The Swiss Confederation by referendum has decided, with a 57.5% majority, to constitutionally ban the use of minarets in the country. 22 of the 26 cantons also voted in favor of the proposition, making it legal.(1) The use or definition of minarets is not specifically defined, making the application of the provision unclear, and moreover there are only 4 mosques with minarets in the country to begin with. It is therefore obvious that the minaret itself here functions not as an architectural eyesore, which indeed it need not be given the excellent traditions of Islamic religious architecture, but as a proxy for the presence of muslims in Switzerland. Eveline Widmer-Schlumpf, the Minister of Justice of the Confederation, attempted to explain the result of the referendum as “not a vote against Islam, but a vote directed against fundamentalist utterances”.(2) The preposterousness of this claim is obvious, given that a minaret, although a vehicle of utterances, is not itself an utterance. Nor does it make much sense to call a tower a ‘fundament’, whether conceptually or from an engineer’s perspective.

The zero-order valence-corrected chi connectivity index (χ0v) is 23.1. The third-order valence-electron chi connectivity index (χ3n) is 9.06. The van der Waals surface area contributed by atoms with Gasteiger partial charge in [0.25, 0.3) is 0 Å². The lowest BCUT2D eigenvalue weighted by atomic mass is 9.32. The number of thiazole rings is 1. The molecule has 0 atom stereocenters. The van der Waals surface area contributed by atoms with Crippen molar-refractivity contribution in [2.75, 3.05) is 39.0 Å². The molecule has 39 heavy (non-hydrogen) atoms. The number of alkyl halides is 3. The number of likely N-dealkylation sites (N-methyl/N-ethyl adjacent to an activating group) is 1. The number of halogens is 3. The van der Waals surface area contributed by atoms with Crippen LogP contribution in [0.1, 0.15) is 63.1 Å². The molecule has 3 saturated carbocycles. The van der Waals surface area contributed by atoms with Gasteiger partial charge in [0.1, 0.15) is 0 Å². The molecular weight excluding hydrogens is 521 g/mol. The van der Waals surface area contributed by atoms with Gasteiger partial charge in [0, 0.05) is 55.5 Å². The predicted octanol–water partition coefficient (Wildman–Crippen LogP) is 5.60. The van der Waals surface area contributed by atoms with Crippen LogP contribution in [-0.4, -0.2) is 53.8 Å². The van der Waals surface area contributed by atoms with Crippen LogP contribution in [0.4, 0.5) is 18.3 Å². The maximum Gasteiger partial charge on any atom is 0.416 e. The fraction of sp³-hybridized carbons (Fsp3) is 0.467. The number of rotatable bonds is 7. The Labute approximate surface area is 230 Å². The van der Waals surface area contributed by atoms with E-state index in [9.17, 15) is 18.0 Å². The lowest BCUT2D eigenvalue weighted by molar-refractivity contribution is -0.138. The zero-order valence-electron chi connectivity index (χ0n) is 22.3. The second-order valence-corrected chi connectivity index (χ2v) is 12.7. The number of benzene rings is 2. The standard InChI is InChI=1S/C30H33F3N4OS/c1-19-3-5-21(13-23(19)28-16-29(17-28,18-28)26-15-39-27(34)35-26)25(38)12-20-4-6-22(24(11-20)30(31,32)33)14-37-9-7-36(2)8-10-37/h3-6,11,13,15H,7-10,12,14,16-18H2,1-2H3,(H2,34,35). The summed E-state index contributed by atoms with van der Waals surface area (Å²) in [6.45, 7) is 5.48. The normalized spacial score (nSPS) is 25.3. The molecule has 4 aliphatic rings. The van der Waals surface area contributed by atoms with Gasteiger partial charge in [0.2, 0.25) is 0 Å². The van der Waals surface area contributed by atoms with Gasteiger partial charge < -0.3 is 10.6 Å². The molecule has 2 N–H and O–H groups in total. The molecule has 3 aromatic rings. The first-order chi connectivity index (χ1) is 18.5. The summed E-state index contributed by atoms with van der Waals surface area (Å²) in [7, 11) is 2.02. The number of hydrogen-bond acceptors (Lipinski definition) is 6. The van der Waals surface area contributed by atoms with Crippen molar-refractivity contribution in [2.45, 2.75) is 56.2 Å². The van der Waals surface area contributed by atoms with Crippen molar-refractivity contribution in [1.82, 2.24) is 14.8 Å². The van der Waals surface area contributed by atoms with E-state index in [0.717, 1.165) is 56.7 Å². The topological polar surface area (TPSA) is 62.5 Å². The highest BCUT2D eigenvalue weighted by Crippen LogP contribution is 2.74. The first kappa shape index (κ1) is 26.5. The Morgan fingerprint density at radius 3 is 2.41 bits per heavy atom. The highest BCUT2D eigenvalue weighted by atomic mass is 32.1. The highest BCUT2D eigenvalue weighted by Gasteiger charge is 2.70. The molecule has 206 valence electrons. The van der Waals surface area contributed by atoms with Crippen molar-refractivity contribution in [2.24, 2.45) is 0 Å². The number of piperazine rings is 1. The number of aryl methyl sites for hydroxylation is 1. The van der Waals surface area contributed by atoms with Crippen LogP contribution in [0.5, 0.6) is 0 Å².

The ludicrousness of the proposition aside, it is yet another step in a worrying pan-European trend to directly attack the muslim minorities in their respective countries. Continue reading “Swiss minaret ban sign of worrying xenophobia”